Top 3 things you should know about Digital Banks

Key takeaways from “Diving into the new financial landscape” by See Wai Hun, CEO of JurisTech

digital banks, new financial landscape, wai hun see, juristech, taylors university

Partnering with Taylor’s University in bringing the industry to classrooms, our visionary CEO, See Wai Hun was invited to speak virtually to more than 100 students on 21 May 2021. She showed the audience a glimpse of the new financial landscape we are moving into, especially the increasing emergence of digital banks.

Awaiting Bank Negara’s announcement to issue licences to digital banks, it was exciting to hear the ins and outs of digital banks from Wai Hun. From this informative session, there were 3 vivid key takeaways the purpose, mindset, and sustainability of a digital bank.

1. Purpose of a Digital Bank

The purpose of a digital bank is to speed up and enhance the process of customer interaction with the banks. It’s a moving banking service beyond just online banking! You see, online banking only deals with the “core” aspects of banking. For example, being able to virtually monitor your account or manage your essential transactions and finances seamlessly 24/7. Yet, it is still somewhat limited. On the other hand, digital banks can offer banking activities online that were historically only available at a bank branch. In fact, they go much deeper, digitising every program and activity including re-engineering a bank’s internal systems. According to Wai Hun, digital banking is an ecosystem that it’s more than banking which of course requires new ways of thinking and doing business.

With new change comes new opportunities. The innovative approaches, products and services of a digital bank can provide Malaysians many benefits such as encouraging financial inclusion serving the unserved and underserved markets. This will be able to uplift the financial well-being of individuals and businesses and foster sustainable growth. Digital banks in Malaysia are mandated to democratise finance to make it more accessible to everyone regardless of the consumers’ standard of living, income or geographic location. You can read the digital banking framework, published by Bank Negara Malaysia (BNM) on December 31, 2020. Currently, BNM is still accepting licence applications and is working on issuing up to 5 digital banking licences in 2022. There are more than 40 parties expressing their interest to apply for a licence (refer to Figure 1).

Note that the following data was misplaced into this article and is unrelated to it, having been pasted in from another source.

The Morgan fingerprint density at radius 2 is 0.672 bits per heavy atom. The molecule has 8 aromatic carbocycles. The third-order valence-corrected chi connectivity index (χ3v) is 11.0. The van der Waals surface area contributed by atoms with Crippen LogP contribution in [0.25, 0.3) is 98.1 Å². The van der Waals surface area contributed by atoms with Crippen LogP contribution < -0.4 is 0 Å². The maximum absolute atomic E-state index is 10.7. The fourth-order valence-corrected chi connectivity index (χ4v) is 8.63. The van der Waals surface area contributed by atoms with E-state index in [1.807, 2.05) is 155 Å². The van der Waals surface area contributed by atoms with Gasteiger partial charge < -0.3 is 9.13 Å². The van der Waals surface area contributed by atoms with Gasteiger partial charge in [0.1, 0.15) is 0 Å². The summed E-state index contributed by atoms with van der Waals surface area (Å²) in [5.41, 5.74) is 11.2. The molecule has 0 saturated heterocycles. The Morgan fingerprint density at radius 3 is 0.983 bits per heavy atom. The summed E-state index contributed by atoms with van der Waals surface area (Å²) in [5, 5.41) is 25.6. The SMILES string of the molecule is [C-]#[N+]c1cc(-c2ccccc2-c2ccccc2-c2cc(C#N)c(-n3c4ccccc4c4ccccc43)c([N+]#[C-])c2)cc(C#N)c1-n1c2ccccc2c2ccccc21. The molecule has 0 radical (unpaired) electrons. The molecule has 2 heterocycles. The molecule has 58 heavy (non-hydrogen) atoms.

digital banks, fintech

Figure 1: More than 40 parties expressed their interest to apply for the digital bank licence.

Source: fintechnews.my

2. Mindset of a Digital Bank

Secondly, the mindset of a digital bank. It’s the mindset digital banks have that spark this evolution of banking. Digital banking is an ecosystem that is more than banking. Wai Hun mentioned how she would tell people who are interested in operating a digital bank, – “Don’t think like a banker. Instead, think like a retailer.” She explained that banks usually carry a very product-led mindset whereas digital banks are customer-driven, and it is crucial that they are customer-centric. Why so?

According to PwC, one out of 3 customers would stop doing business with a brand they loved after one bad experience. Moreover, PwC also stated 73% of customers point to experience as an important factor in their purchasing decisions, behind the price and product quality. Lastly, Accenture also stated that 89% of banks surveyed see customer-facing ecosystems as the main driver of future value creation in the banking industry. This just shows us the rapid transformation of customer behaviour and engagements, and digital banks are very well aware of this fact! With new digital platforms and business models in the market, digital consumers are looking for more than just a superior digital-channel experience.

Furthermore, digital banks need to think and breathe “Agile”. In order to be agile, technology comes into play. Technology is there to act as the backbone for digital banks to achieve and support their goals. For instance, you cannot change a bank’s business model by renovating just the facade. The lack of technological capability to adapt to agility will hinder the creation of new innovative processes. Hence, the importance of being agile and fast. In addition, the lack of technological capability will only create missed opportunities. For example, the inability to be agile might just cost digital banks the opportunity to open new markets for products and services, create new customer journeys, monetise internal capabilities, and outsource critical processes. Just look at tech giants close to us such as Grab or Foodpanda. Riding on the pandemic, they found new ways to monetise and scale. With increasing news of lockdowns and the number of COVID-19 cases rising, you can also see the surge of new features and services from their apps in bringing convenience to their customers in such a short period of time. Their reach to such a mass audience, in providing end-to-end services, would require strong tech integration and capabilities. This is the same case for digital banks.